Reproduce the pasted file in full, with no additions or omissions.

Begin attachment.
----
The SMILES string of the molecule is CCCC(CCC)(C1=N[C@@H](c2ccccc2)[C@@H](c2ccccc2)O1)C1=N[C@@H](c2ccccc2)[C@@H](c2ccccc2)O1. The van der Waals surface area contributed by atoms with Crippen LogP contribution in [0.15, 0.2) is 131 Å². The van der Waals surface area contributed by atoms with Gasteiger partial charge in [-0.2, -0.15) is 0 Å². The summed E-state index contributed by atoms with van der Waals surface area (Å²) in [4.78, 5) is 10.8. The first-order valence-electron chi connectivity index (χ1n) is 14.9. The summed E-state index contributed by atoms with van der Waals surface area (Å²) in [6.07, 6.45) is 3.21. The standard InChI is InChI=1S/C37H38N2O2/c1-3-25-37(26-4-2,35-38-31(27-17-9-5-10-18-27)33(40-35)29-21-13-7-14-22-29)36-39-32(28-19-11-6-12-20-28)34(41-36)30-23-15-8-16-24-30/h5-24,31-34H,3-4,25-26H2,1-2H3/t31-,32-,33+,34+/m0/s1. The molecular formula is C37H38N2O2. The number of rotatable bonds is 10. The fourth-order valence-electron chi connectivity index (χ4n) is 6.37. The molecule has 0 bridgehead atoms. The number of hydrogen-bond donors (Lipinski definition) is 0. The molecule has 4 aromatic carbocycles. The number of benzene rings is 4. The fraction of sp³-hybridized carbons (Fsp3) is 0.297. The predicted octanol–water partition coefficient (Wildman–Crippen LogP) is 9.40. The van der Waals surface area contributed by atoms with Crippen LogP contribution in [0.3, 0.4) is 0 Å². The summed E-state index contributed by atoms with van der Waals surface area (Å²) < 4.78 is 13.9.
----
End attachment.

The SMILES string of the molecule is CCCC(CCC)(C1=N[C@@H](c2ccccc2)[C@@H](c2ccccc2)O1)C1=N[C@@H](c2ccccc2)[C@@H](c2ccccc2)O1. The van der Waals surface area contributed by atoms with Crippen LogP contribution in [0.15, 0.2) is 131 Å². The van der Waals surface area contributed by atoms with Gasteiger partial charge in [-0.2, -0.15) is 0 Å². The summed E-state index contributed by atoms with van der Waals surface area (Å²) in [4.78, 5) is 10.8. The first-order valence-electron chi connectivity index (χ1n) is 14.9. The summed E-state index contributed by atoms with van der Waals surface area (Å²) in [6.07, 6.45) is 3.21. The standard InChI is InChI=1S/C37H38N2O2/c1-3-25-37(26-4-2,35-38-31(27-17-9-5-10-18-27)33(40-35)29-21-13-7-14-22-29)36-39-32(28-19-11-6-12-20-28)34(41-36)30-23-15-8-16-24-30/h5-24,31-34H,3-4,25-26H2,1-2H3/t31-,32-,33+,34+/m0/s1. The molecular formula is C37H38N2O2. The number of rotatable bonds is 10. The fourth-order valence-electron chi connectivity index (χ4n) is 6.37. The molecule has 0 bridgehead atoms. The number of hydrogen-bond donors (Lipinski definition) is 0. The molecule has 4 aromatic carbocycles. The number of benzene rings is 4. The fraction of sp³-hybridized carbons (Fsp3) is 0.297. The predicted octanol–water partition coefficient (Wildman–Crippen LogP) is 9.40. The van der Waals surface area contributed by atoms with Crippen LogP contribution in [0.3, 0.4) is 0 Å². The summed E-state index contributed by atoms with van der Waals surface area (Å²) < 4.78 is 13.9.